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Understanding Support Points in Sitting

Children with special needs often require support to sit with a well aligned posture. Providing necessary support in sitting translates into energy that can be used to focus attention, improve upper extremity functional skills and participate in social exchanges. Whether a child requires complete support for sitting or adjustable/ decreasing support while learning core control for upright postures, a balanced approach to providing assistance is best. Though necessary, postural support can be restrictive. Too much support asks too little of the child who is working towards greater strength and independence. Too little support will cause a child to have difficulty maintaining their alignment, quickly limiting their ability to function in the seated position.

Understanding the key points of support in sitting can go a long way towards achieving an optimal sitting position. Proper positioning of the pelvis is the foundation. Securing this position is accomplished using a seat belt/ hip belt. For some children this may be all that is necessary to prevent “slumping” (hips sliding forward on the seat while back rounds and head falls forward). For others, further core support will be required for the trunk. This can be accomplished using a shoulder strap harness or if more support is needed, a full trunk vest. These supports help to keep the trunk in midline with shoulders back which creates the stable foundation necessary for head control. If firm support is required to prevent the trunk from leaning towards one side, that can be provided with lateral (side) supports. Head support is used when a child is not able to maintain their head in an upright, forward facing midline position.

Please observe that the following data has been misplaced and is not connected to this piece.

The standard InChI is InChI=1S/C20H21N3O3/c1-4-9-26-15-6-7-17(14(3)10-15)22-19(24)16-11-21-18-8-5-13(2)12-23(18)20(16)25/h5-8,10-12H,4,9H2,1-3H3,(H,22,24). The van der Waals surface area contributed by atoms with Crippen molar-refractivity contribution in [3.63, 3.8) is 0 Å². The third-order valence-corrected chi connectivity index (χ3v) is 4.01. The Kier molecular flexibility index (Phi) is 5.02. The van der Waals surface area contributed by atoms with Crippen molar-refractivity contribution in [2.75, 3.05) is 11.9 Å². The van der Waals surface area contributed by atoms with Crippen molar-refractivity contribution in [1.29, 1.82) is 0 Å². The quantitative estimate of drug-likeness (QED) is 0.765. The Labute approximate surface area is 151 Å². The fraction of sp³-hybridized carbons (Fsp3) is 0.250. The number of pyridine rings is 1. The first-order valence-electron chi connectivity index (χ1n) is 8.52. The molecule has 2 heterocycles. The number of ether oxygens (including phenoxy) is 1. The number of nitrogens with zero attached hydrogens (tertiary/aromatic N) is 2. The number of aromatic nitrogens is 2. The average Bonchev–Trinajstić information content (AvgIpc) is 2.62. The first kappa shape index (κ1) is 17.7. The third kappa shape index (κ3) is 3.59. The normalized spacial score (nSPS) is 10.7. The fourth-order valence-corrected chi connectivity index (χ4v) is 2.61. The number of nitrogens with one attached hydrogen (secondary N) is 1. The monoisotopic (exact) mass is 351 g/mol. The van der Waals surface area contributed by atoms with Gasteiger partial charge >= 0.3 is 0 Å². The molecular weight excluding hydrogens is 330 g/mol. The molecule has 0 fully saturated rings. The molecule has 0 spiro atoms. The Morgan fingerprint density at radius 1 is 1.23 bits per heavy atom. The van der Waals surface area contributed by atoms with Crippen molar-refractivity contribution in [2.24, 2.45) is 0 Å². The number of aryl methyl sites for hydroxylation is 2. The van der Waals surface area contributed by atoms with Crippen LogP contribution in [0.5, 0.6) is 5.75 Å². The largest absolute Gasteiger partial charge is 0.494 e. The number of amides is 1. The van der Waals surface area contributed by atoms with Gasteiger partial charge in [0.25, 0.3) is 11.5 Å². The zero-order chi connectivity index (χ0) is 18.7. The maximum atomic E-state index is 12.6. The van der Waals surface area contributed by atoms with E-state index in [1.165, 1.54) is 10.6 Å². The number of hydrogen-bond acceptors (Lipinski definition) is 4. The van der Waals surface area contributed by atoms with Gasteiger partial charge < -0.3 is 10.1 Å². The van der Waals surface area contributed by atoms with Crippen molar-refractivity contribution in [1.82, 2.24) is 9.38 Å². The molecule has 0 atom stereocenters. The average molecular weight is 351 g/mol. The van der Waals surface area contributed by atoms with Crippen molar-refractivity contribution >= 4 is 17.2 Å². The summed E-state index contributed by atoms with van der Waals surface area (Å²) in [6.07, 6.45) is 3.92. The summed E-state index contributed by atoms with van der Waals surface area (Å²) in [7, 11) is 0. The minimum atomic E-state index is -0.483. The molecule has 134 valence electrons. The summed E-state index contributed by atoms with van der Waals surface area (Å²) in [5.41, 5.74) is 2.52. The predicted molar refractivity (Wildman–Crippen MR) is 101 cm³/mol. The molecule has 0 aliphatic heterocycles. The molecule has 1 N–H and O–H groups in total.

Once necessary postural support of the pelvis, trunk and head is established, attention should be given to the legs and feet. When feet are secured in a foot flat, weight bearing position they can effectively aide in maintaining optimal position of the pelvis. When sitting in a chair, the child’s feet should be flat on the floor. If a child is in a therapeutic seating system that includes a footrest, that is where the child’s feet should rest and be stabilized. For some children, presence of the footrest will be enough. For others, they may require straps to help them to keep their feet in contact with the footrest. Angle adjustable footplates are available to accommodate limited range of motion in ankles and feet. Independently adjustable footrests can accommodate a leg length discrepancy. Other lower extremity positioning aides such as hip guides, provide lateral support for the thighs necessary when a child’s legs splay (angle out to the side), a common problem observed in children with low muscle tone. An abductor, a firm support positioned between the legs, helps to discourage legs from crossing midline, a common problem observed in children with high muscle tone in their hip muscles.

Provide the least amount of assistance necessary at key points of support to facilitate maximum function.

    • PELVIS - This is the cornerstone for sitting. The pelvis must be aligned properly to allow the greatest amount of functional activity.
    • TRUNK & HEAD - The general goal is to keep the head and trunk upright and centered on the seat at midline.
    • LEGS & FEET - Supporting the legs and feet to keep the pelvis in the optimal position is essential to help keep the head and trunk in an upright position.


Supporting a well-aligned seated posture ultimately results in improving a child’s ability to take in and respond to the world around them. When the child is comfortable and not struggling to remain upright, their energy can be used to observe, engage and interact with their environment, nurturing their development and promoting their wellbeing. Providing the perfect balance of support, freedom and comfort allows children to be relaxed and attentive and assists them in reaching their full potential.

Our therapists are available to answer any questions you may have. Give us a call at 1-800-371-2778!